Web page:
Google Faces another Antitrust Case Filed by European Commission

Google has been charged with another antitrust case by the European Commission on Wednesday. The company is already facing charges related to promoting its shopping links at the expense of competitors, which was considered by the EU regulator as an abuse of its dominance in search.

Allegations against Google

The European Commission sent a statement of objections to Google indicating its violation of the EU antitrust rules and abused its dominant position by implementing restrictions on Android device manufacturers and mobile network operators to maintain its dominance in internet search.

The Commission alleged that the tech giant required manufacturers to pre-install Google Search and Chrome browser on their devices. The company also required them to set Google Search as default search service on their devices, a condition to license certain Google proprietary app.

The Commission also accused the tech giant of preventing manufacturers from selling smart devices powered by competing operating systems based on the Android open source code.

The company allegedly provides financial incentives to manufacturers and mobile network operators if they agree to pre-install Google Search on their devices exclusively.

According to the regulator, the practice appeared to block competing search engines to access the market and harm consumers by stifling competition and restricting innovation in the broader mobile space.

In a statement, Commissioner Margrethe Vestager, chief of competition policy, said, “A competitive mobile internet sector is increasingly important for consumers and businesses in Europe. Based on our investigation thus far, we believe that Google’s behavior denies consumers a wider choice of mobile apps and services and stands in the way of innovation by other players, in breach of EU antitrust rules.”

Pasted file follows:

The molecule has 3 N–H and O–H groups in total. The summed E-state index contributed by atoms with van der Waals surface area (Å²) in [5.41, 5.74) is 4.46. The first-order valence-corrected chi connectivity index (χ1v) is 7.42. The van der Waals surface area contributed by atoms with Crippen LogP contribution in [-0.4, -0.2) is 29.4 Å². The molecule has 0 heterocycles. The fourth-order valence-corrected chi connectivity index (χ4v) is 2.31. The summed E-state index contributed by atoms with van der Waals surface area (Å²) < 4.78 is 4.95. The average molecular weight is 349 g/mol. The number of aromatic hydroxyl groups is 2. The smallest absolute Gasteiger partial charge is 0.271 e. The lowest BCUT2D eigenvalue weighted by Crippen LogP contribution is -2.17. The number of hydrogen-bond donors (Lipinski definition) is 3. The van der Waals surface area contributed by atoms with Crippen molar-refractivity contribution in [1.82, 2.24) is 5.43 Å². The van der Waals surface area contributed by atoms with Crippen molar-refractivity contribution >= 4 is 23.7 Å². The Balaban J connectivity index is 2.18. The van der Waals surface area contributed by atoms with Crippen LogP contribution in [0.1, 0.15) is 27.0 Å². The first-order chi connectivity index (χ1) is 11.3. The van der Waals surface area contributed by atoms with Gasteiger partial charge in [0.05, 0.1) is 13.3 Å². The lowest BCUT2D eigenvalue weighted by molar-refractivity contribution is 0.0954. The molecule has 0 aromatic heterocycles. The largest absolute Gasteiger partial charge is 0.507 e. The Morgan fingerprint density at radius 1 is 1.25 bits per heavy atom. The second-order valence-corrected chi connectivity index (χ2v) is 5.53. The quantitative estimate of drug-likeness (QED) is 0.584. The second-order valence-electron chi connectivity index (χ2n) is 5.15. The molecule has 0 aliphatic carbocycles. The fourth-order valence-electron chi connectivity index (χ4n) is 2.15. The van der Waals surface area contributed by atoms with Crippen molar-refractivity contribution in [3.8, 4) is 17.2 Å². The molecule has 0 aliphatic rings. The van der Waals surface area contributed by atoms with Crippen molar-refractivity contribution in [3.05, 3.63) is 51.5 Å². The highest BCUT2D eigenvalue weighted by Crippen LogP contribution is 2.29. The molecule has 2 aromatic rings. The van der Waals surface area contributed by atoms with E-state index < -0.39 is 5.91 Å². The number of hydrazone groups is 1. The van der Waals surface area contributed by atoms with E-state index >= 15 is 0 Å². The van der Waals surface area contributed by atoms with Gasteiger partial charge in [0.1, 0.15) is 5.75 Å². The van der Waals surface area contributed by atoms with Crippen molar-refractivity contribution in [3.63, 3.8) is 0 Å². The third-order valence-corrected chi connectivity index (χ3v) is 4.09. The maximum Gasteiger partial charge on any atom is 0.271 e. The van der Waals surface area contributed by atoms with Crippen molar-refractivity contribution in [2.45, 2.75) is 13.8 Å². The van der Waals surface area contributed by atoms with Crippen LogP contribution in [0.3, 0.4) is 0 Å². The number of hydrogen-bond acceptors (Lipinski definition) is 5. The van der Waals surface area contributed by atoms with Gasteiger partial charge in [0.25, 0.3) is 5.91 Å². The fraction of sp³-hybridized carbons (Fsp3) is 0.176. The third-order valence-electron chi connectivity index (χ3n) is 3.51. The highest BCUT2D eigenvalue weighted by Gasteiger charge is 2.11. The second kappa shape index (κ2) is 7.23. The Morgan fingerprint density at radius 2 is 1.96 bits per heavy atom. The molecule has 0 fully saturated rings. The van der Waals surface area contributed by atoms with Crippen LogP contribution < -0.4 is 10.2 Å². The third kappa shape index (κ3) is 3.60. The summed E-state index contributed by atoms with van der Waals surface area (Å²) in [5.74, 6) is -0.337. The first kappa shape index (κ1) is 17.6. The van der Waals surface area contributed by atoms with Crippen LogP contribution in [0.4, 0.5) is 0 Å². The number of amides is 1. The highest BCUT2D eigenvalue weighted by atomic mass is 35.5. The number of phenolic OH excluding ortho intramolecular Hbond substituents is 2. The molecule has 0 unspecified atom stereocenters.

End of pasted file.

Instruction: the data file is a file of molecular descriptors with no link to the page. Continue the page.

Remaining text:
According to her, the search engine giant has the opportunity to respond to the concerns raised by the Commission.

Google’s response

In a blog post, Kent Walker, senior vice president and general counsel at Google, said, “We take these concerns seriously, but we also believe that our business model keeps manufacturer’s costs low and their flexibility high, while giving consumers unprecedented control of their mobile devices.”

According to Walker, the company’s partner agreements are entirely voluntary. Manufacturers can download the operating system for free and they can also modify it to build a phone.

Manufacturers who participate in the Android ecosystem commit to test and certify that their devices will support Android apps. The apps wouldn’t work from one Android device to the next without the system.

Manufacturer has the option to load the suite of Google apps and free to add other apps on their devices.

Walker also emphasized that manufacturers use Android for free. However, it is costly to develop, improve, keep the operating system secure and defend against patent suits. Google offset its costs through the revenue generated from Google apps and services distributed through Android.

Additionally, Walker emphasized that users can personalize and download various apps (including direct competitors) on their devices easily.

“The popularity of apps like Spotify, WhatsApp, Angry Birds, Instagram, Snapchat and many more show how easy it is for consumers to use new apps they like. Over 50 billion apps have been downloaded on Android,” said Walker.